In this photo the zone lines are around a section of the cut log. Inside the area the wood is wetter and more degraded than outside. The Kretzschmaria deusta fruiting bodies, the flat grey growths with a white edge, have developed on the surface. This is probably the fungus that caused the tree to end up in Abney as logs. It is not often that the logs give away the secret of which fungus has invaded them.

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Wood plays a huge part in the fungi in Abney, and the inkcaps are specialists in dead wood, so it is not surprising that inkcaps are among the first caps to grow fresh this year.

These were the frist new caps I saw. Glistening ink cap, Coprinellus micaceus), the most widespread of the inkcaps, orangey brown with light crystalline specks on the top.

Then there is the Coprinellus truncorum, only 114 British Records held at Kew and only on one rotting fallen tree in Abney. It looks like C. micaceus with the micaceus specks washed off the top (which can happen easily in light rain).

It takes a microscope to tell them apart.

The smallest of the inkcaps was just beginning yesterday. It grows on wood and buried wood so looks like it is growing in the ground. Coprinellus disseminatus, now officially ‘Fairy Inkcap’, but I prefer the old common name of ‘Trooping Crumble Cap’ of Fairies Bonnets’.

On woodchip piles there are 2 inkcaps. One, Coprinopsis lagopus, is traditional inkcap; transparent grey lined cap that self digests to spread its spores, eventually leaving only the white stalks. It appears as scale covered bullet-shaped, poking through the wood chips.

The last of the inkcaps is not the usual presentation. Coprinopsis marcescibilis I always have trouble with this one. It doesn’t self-digest. It is hygrophanous, ie it changes colour depending on how wet it is, in dry weather it is opaque cream, in wet weather is grey/brown. It used to be Psathyrella marcescibilis, so it depends on how old a field guide is as to where it appears, and it does look more like a Psathyrella, with light edge to the gills.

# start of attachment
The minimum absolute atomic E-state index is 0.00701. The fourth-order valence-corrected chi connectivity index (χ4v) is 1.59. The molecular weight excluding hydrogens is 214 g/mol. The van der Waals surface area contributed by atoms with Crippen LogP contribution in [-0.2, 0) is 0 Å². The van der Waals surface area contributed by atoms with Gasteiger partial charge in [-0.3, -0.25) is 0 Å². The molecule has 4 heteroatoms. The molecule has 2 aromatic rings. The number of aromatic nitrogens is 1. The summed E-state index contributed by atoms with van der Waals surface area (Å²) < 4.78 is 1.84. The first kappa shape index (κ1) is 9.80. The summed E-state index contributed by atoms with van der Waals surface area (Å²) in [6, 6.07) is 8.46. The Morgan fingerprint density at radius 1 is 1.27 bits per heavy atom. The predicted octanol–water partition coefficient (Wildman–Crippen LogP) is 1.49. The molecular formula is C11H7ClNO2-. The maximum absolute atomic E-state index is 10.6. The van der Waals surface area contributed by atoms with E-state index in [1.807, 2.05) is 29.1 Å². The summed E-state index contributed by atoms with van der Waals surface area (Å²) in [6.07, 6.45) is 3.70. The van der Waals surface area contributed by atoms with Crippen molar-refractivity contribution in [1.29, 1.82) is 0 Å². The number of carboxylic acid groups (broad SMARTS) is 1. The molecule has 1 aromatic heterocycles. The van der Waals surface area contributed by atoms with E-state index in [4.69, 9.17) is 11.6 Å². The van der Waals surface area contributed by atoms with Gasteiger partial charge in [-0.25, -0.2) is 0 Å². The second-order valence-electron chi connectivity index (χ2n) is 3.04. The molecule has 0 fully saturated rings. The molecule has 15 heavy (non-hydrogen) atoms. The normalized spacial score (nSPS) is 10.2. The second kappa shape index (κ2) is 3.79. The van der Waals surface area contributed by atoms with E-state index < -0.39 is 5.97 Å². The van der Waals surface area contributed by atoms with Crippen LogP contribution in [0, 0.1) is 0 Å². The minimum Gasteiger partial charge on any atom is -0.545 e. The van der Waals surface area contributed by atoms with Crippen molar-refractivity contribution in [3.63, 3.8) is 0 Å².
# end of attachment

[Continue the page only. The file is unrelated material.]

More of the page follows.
The other 2 species I found yesterday are not inkcaps. Pluteus salicinus is a grey cap with radial fibrils on the cap surface and a slight shine as if it has been polished. There is no ring on the stem and the gills begin white and change to pale pink, (carrying a mirror to look under caps works well here).

The other cap is an untidy growth of Polyporus durus, Bay Polypore. The leathery looking surface has a white stem here as it is so new, but it does develop a black base. The underside is also white and with pores instead of gills.

The image on the right of the underside is taken through a mirror.

Link to photos of Fungi in Abney 2013

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A wonderful warm day today and the butterflies were flying. Brimstones ranging from lime green to bright yellow to pale, almost white, were fluttering about, on the move constantly and too high to really get close to. The orange-tips were also active, the males with the orange tips chasing the females who have dark tips but still the characteristic brownish mottling on the underside of the back wing. I saw several females laying eggs on garlic mustard, Alliaria petioilata, at the back of the bank of growth lining the main path from the front entrance to the chapel.

The white cow parsley is beginning to mass some of the paths. The dappled shade is surely something to treasure. Abney is almost at its best. Another week maybe? (May photos are here).

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It’s meant to be summer according to the fixed dates for the seasons, but this is suddenly late spring. The foliage is verdant and burgeoning everywhere.

Last week, I have been told, a jay was flying over the open space at the from of Abney and a peregrine falcon appeared and grabbed it. Peregrines are possibly from Leyton Marshes, or thereabouts. Worth looking up for….

Link to May photos.